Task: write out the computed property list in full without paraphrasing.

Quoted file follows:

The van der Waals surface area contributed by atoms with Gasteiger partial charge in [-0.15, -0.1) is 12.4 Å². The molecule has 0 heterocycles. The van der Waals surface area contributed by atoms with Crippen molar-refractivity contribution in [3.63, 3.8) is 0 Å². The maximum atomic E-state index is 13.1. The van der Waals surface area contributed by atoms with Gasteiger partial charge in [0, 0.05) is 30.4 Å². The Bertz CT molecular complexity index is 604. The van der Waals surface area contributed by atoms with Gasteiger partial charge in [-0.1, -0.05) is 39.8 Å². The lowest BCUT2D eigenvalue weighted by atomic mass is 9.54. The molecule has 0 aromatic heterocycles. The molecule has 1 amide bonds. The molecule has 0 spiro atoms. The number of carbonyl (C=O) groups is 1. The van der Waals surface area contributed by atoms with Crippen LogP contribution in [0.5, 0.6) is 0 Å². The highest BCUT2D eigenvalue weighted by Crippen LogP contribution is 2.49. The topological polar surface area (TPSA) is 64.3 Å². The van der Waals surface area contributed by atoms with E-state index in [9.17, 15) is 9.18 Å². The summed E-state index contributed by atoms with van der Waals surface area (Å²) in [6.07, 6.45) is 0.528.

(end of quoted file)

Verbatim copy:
The van der Waals surface area contributed by atoms with Gasteiger partial charge in [-0.15, -0.1) is 12.4 Å². The molecule has 0 heterocycles. The van der Waals surface area contributed by atoms with Crippen molar-refractivity contribution in [3.63, 3.8) is 0 Å². The maximum atomic E-state index is 13.1. The van der Waals surface area contributed by atoms with Gasteiger partial charge in [0, 0.05) is 30.4 Å². The Bertz CT molecular complexity index is 604. The van der Waals surface area contributed by atoms with Gasteiger partial charge in [-0.1, -0.05) is 39.8 Å². The lowest BCUT2D eigenvalue weighted by atomic mass is 9.54. The molecule has 0 aromatic heterocycles. The molecule has 1 amide bonds. The molecule has 0 spiro atoms. The number of carbonyl (C=O) groups is 1. The van der Waals surface area contributed by atoms with Crippen LogP contribution in [0.5, 0.6) is 0 Å². The highest BCUT2D eigenvalue weighted by Crippen LogP contribution is 2.49. The topological polar surface area (TPSA) is 64.3 Å². The van der Waals surface area contributed by atoms with E-state index in [9.17, 15) is 9.18 Å². The summed E-state index contributed by atoms with van der Waals surface area (Å²) in [6.07, 6.45) is 0.528.